I was a good Christian kid.
Maybe even that good Christian kid.
And sometimes it was terrible.
Terrible? Really? Am I serious? The fact that I need to explain myself constitutes part of the problem. I know many of the challenges that people have faced make mine look laughable, but that’s a portion of what made being a good kid difficult. Sometimes being good meant forgetting about being relatable.
It also meant missing out on things.
Things like smoking, drinking, and having sex before marriage; the kind of activity that your friends swore was overrated, but not overrated enough to stop doing.
And the not-so-obvious things like lying, cheating, and using people. Being a good Christian kid meant getting worse grades on tests when you studied harder than many of your classmates. It also meant avoiding situations that involved making you look good at someone else’s expense.
And letting go of any sense of pride which “being good” might bring, because following Jesus meant embracing humility.
However you slice it, I felt like I was missing out… and no amount of AWANA could blunt that feeling, even when it psyched me up out of my mind.
Things felt bad often.
Then I met Psalm 73.
Truly God is good to the upright, to those who are pure in heart. But as for me, my feet had almost stumbled; my steps had nearly slipped. For I was envious of the arrogant; I saw the prosperity of the wicked (vv 1-3).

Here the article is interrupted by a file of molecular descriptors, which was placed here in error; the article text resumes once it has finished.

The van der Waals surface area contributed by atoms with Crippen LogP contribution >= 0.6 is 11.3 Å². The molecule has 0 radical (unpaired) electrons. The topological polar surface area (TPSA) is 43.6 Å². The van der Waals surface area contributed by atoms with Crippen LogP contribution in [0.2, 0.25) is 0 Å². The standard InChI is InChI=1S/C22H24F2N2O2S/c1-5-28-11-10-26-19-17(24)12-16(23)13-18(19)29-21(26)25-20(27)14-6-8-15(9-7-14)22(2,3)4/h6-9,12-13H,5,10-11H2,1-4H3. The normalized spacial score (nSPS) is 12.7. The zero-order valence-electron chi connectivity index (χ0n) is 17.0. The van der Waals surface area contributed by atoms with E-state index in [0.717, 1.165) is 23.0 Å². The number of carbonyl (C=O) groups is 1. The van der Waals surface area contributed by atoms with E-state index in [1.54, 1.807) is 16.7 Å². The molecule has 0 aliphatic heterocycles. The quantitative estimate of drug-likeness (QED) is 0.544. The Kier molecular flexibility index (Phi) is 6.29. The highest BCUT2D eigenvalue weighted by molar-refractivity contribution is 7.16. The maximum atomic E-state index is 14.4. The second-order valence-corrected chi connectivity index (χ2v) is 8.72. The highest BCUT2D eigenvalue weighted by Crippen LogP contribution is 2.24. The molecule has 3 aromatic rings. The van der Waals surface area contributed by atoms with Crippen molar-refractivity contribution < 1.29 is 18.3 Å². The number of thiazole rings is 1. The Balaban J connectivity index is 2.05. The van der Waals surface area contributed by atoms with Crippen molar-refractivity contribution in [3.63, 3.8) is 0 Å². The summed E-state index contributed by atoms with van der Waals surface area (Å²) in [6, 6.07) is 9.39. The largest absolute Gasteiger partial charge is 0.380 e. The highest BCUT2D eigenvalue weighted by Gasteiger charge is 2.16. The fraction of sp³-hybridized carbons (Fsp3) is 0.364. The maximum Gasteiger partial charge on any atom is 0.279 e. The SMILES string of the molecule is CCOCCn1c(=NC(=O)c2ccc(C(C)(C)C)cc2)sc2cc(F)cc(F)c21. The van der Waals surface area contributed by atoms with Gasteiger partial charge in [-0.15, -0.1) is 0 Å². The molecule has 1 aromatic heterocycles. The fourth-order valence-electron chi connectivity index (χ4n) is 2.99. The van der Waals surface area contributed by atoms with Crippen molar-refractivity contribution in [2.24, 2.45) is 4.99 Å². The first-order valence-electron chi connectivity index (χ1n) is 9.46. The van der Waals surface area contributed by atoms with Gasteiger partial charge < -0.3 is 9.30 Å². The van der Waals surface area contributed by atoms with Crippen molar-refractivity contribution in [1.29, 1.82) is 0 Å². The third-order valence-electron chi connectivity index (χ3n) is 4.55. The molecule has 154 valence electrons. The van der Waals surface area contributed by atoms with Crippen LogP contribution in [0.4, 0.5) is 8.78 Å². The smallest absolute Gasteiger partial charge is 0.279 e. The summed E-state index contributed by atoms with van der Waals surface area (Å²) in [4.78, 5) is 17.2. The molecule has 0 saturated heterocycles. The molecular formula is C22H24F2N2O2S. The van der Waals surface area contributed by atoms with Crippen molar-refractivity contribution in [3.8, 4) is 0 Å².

This was me. I believed that God was good and that God looked favorably upon good people…
But like the author of Psalm 73, I didn’t see it. Being good didn’t seem to get me anywhere. Others didn’t have to deal with the crappy parts of trying to please God, but they still ended up with success, status, and fulfilled desires.
For they have no pain; their bodies are sound and sleek. They are not in trouble as others are; they are not plagued like other people. Therefore pride is their necklace; violence covers them like a garment… such are the wicked; always at ease, they increase in riches (vv 4-6, 12).
But what did I have?
All in vain I have kept my heart clean and washed my hands in innocence (v 13).
I was missing out.
Or so I thought.
I spent some time very bitter at God, only to realize that God hadn’t stopped considering me.
When my soul was embittered, when I was pricked in heart, I was stupid and ignorant; I was like a brute beast toward you. Nevertheless I am continually with you; you hold my right hand. You guide me with your counsel, and afterward you will receive me with honor (vv 21-24).
Missing out meant gaining something far greater.
I had God.
Whom have I in heaven but you? And there is nothing on earth that I desire other than you. My flesh and my heart may fail, but God is the strength of my heart and my portion forever (vv 25-26).
I’m aware that this process isn’t finished; being a good Christian adult is pretty difficult too. I’m continuing to learn about the depth of my dependence upon the love of God and my inability to find anything else comparable to it. That old feeling of “missing out” still creeps up, but God is still my portion.
And that is certainly enough.